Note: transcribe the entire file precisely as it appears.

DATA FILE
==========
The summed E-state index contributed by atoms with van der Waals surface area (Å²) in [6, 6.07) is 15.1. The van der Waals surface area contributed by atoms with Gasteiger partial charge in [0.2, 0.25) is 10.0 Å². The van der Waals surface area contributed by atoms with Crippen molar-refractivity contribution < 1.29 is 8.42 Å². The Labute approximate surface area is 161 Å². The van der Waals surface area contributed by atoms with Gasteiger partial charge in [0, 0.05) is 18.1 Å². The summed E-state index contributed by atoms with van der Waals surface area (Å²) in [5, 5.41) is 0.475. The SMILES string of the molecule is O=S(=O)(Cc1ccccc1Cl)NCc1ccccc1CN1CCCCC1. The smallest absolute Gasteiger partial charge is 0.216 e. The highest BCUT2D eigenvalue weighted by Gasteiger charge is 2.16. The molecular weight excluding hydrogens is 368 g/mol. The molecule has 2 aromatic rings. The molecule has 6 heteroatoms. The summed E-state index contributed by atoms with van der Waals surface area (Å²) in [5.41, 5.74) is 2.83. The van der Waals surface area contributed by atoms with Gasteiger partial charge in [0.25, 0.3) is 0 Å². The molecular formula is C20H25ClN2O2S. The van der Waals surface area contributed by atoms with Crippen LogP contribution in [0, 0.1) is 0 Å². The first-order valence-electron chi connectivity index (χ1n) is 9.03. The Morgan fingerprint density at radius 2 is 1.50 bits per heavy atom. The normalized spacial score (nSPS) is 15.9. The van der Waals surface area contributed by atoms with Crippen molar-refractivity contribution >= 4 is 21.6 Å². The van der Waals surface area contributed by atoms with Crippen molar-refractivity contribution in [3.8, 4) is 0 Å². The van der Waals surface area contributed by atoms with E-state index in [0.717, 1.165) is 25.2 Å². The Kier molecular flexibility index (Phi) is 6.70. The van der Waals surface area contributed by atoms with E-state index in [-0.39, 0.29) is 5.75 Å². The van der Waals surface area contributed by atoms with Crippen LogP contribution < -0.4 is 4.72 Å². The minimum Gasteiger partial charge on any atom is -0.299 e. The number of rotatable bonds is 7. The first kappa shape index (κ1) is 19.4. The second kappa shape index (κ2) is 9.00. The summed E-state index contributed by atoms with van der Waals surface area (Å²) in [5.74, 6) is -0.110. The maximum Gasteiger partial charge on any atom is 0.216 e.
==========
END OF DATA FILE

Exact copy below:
The summed E-state index contributed by atoms with van der Waals surface area (Å²) in [6, 6.07) is 15.1. The van der Waals surface area contributed by atoms with Gasteiger partial charge in [0.2, 0.25) is 10.0 Å². The van der Waals surface area contributed by atoms with Crippen molar-refractivity contribution < 1.29 is 8.42 Å². The Labute approximate surface area is 161 Å². The van der Waals surface area contributed by atoms with Gasteiger partial charge in [0, 0.05) is 18.1 Å². The summed E-state index contributed by atoms with van der Waals surface area (Å²) in [5, 5.41) is 0.475. The SMILES string of the molecule is O=S(=O)(Cc1ccccc1Cl)NCc1ccccc1CN1CCCCC1. The smallest absolute Gasteiger partial charge is 0.216 e. The highest BCUT2D eigenvalue weighted by Gasteiger charge is 2.16. The molecular weight excluding hydrogens is 368 g/mol. The molecule has 2 aromatic rings. The molecule has 6 heteroatoms. The summed E-state index contributed by atoms with van der Waals surface area (Å²) in [5.41, 5.74) is 2.83. The van der Waals surface area contributed by atoms with Gasteiger partial charge in [0.25, 0.3) is 0 Å². The molecular formula is C20H25ClN2O2S. The van der Waals surface area contributed by atoms with Crippen LogP contribution in [0, 0.1) is 0 Å². The first-order valence-electron chi connectivity index (χ1n) is 9.03. The Morgan fingerprint density at radius 2 is 1.50 bits per heavy atom. The normalized spacial score (nSPS) is 15.9. The van der Waals surface area contributed by atoms with Crippen molar-refractivity contribution >= 4 is 21.6 Å². The van der Waals surface area contributed by atoms with Crippen molar-refractivity contribution in [3.8, 4) is 0 Å². The van der Waals surface area contributed by atoms with E-state index in [0.717, 1.165) is 25.2 Å². The Kier molecular flexibility index (Phi) is 6.70. The van der Waals surface area contributed by atoms with E-state index in [-0.39, 0.29) is 5.75 Å². The van der Waals surface area contributed by atoms with Crippen LogP contribution < -0.4 is 4.72 Å². The minimum Gasteiger partial charge on any atom is -0.299 e. The number of rotatable bonds is 7. The first kappa shape index (κ1) is 19.4. The second kappa shape index (κ2) is 9.00. The summed E-state index contributed by atoms with van der Waals surface area (Å²) in [5.74, 6) is -0.110. The maximum Gasteiger partial charge on any atom is 0.216 e.